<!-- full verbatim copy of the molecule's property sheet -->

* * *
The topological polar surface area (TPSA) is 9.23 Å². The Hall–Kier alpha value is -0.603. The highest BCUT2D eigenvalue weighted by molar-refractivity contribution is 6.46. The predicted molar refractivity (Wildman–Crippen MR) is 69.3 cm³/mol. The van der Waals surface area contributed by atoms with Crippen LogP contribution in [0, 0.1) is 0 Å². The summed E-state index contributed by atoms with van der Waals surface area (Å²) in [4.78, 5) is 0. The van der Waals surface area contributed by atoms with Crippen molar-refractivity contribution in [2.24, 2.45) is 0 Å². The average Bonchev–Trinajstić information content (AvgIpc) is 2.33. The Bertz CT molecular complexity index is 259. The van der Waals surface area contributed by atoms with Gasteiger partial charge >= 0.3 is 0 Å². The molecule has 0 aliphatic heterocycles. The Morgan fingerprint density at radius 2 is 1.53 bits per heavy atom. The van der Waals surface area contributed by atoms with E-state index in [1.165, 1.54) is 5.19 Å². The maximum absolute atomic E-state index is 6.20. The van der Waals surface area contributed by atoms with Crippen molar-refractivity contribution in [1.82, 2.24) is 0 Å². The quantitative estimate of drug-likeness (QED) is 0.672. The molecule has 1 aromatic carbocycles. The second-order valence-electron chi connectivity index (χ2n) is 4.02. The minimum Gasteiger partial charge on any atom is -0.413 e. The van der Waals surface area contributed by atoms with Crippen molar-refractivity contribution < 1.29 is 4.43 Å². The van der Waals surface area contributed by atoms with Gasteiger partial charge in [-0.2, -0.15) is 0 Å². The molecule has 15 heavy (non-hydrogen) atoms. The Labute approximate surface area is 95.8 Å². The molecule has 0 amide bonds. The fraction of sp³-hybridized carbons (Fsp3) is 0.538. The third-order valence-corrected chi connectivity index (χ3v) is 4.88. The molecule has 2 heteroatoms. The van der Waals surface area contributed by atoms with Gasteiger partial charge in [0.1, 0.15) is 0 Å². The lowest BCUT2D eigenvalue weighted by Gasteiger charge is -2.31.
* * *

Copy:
The topological polar surface area (TPSA) is 9.23 Å². The Hall–Kier alpha value is -0.603. The highest BCUT2D eigenvalue weighted by molar-refractivity contribution is 6.46. The predicted molar refractivity (Wildman–Crippen MR) is 69.3 cm³/mol. The van der Waals surface area contributed by atoms with Crippen LogP contribution in [0, 0.1) is 0 Å². The summed E-state index contributed by atoms with van der Waals surface area (Å²) in [4.78, 5) is 0. The van der Waals surface area contributed by atoms with Crippen molar-refractivity contribution in [2.24, 2.45) is 0 Å². The average Bonchev–Trinajstić information content (AvgIpc) is 2.33. The Bertz CT molecular complexity index is 259. The van der Waals surface area contributed by atoms with Gasteiger partial charge >= 0.3 is 0 Å². The molecule has 0 aliphatic heterocycles. The Morgan fingerprint density at radius 2 is 1.53 bits per heavy atom. The van der Waals surface area contributed by atoms with E-state index in [1.165, 1.54) is 5.19 Å². The maximum absolute atomic E-state index is 6.20. The van der Waals surface area contributed by atoms with Crippen molar-refractivity contribution in [1.82, 2.24) is 0 Å². The quantitative estimate of drug-likeness (QED) is 0.672. The molecule has 1 aromatic carbocycles. The second-order valence-electron chi connectivity index (χ2n) is 4.02. The minimum Gasteiger partial charge on any atom is -0.413 e. The van der Waals surface area contributed by atoms with Crippen molar-refractivity contribution < 1.29 is 4.43 Å². The van der Waals surface area contributed by atoms with Gasteiger partial charge in [-0.2, -0.15) is 0 Å². The molecule has 15 heavy (non-hydrogen) atoms. The Labute approximate surface area is 95.8 Å². The molecule has 0 amide bonds. The fraction of sp³-hybridized carbons (Fsp3) is 0.538. The third-order valence-corrected chi connectivity index (χ3v) is 4.88. The molecule has 2 heteroatoms. The van der Waals surface area contributed by atoms with Gasteiger partial charge in [0.1, 0.15) is 0 Å². The lowest BCUT2D eigenvalue weighted by Gasteiger charge is -2.31.